Everyone likes saving money. With most households spending upwards of 20 percent of monthly income on cars or trucks, it's important to think about budgeting when it comes to that auto purchase. The good news is, there is no shortage of ways to save money on vehicles. The easiest and most effective way to save money on your car is by buying it slightly used, or nearly new.
But first, make sure you're covered with an affordable car insurance policy.
Why Buy New When Slightly Used Will Do?
A vehicle loses nearly 20 percent of its value during the first year it is driven. That's a huge loss in such a short period, and the reason why so many car enthusiasts joke about the "$5,000 drive out of the dealer's parking lot." After that first year, the car's value depreciates more slowly for a time. When a car reaches its fifth or sixth year, the value drops quickly again, making it a cheap deal for any potential buyer.
The most fiscally aware consumers buy a car that is 1 or 2 years old, allowing the first owner to take the biggest depreciation hit. Then, before the second large loss in value occurs at around five or six years, they sell it off for the next person to take the hit. Pretty ingenious, right? So how do you find a car that's nearly new and ripe for the picking?
Determine Your Car Needs
Ask yourself what type of vehicle meets your needs. Do you really need an all-wheel drive vehicle capable of going off-road? A little self-examination will point you in the right direction:
- How many passengers do you typically carry?
- Do you want an automatic or manual transmission?
- How much cargo space do you require?
- What types of safety features are important to you?
- What kind of mileage are you looking for?
Once you have identified what you're looking for in a car, be sure to keep your mind open to various manufacturers of similar vehicles. You may be surprised to learn that one carmaker can meet your needs nearly as well as the next but offer a much more appealing price.
Research Your Car's Resale Value
Some cars hold up better than others do over time. Some depreciate much more quickly than their counterparts do. The best way to track how your car will perform is to check the Kelley Blue Book value. The 2014 prestigious Blue Book Best Resale Brand Awards went to Toyota and Lexus for having the most models with the best resale value.
You don't have to stick with these two brands in order to secure the best deals on new cars, however. Plenty of other car manufacturers have specific models that hold up over time as well. Honda has typically out-performed in the resale value category in past years.
American drivers generally put around 12,000 to 15,000 miles on vehicles each year. If you can find a 2-year-old car with fewer than 30,000 miles, that's preferable to one with more miles logged.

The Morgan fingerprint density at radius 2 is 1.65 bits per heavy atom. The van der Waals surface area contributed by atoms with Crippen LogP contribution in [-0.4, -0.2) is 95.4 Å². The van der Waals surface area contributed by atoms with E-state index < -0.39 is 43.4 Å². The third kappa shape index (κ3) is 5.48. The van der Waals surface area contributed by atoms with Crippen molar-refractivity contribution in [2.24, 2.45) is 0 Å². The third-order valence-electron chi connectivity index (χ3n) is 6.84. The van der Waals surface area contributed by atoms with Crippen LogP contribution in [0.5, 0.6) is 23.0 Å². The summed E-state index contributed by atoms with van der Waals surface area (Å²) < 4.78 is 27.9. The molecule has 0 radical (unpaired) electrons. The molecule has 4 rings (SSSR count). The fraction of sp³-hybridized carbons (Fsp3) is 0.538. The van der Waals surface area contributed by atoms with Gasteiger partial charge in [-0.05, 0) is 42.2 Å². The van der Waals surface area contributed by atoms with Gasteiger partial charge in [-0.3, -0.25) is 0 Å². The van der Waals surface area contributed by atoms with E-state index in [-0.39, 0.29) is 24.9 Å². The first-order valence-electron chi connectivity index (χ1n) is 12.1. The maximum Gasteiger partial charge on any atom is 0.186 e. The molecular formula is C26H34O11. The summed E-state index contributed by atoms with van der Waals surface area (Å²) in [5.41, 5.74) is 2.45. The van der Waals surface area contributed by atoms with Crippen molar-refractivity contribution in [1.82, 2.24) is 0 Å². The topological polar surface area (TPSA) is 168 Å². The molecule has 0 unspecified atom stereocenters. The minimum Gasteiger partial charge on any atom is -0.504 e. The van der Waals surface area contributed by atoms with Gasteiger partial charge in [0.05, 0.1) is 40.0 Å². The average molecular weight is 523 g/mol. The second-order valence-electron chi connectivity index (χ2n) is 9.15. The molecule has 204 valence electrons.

Take Good Care of Your Car While You Can
Once you have found a killer deal on a nearly new car, it's important to perform regular maintenance on it to keep it running strong. At this stage in its life, it's probably a good idea to install new tires, to have the wiring and belts checked and replaced if needed and to regularly change the oil and filters. Keeping your car in good condition during its "Goldilocks" years will ensure you will get the most out of it when you sell.
Another thing to keep in mind is car insurance. This might seem like a no-brainer, but if you get into a collision with your car and need to get it repaired, having adequate coverage pays off quickly. Going to the mechanic for fixes to the car can be completely comped with the right coverage in place.
You are required to carry liability coverage by law, but that won't help you if you're in an accident, or something strikes your car, like a tree during a storm. You'll need a comprehensive and collision insurance package for that. Independent agents can shop around for you to help you get the deal you need. Independent agents are ready to help.
Unload It Before the Value Drops Again
Once you've enjoyed the car during the best years of its life, it's time to sell it or trade it in before the depreciation puts another large dent to its value. That is typically within five or six years and when you have to start making major repairs.
Mechanic Nate Benoit knows when a car is on its last legs.
"I started buying slightly used vehicles about 15 years ago and I haven't bought a new car since," Benoit said.
Finding a good, trustworthy mechanic is a must for the slightly used car buyer. They can track your car's repairs and give you an idea of when the car may start becoming more expensive than it's worth. But you don't have to be a motor head to purchase your vehicles in this manner. By keeping track of the Kelley Blue Book value on your vehicle, you can be ahead of the game.
Unless that new car smell is worth $10,000 to $15,000 to you, buying slightly used is the way to go. Just make sure you're covered with an affordable car insurance policy.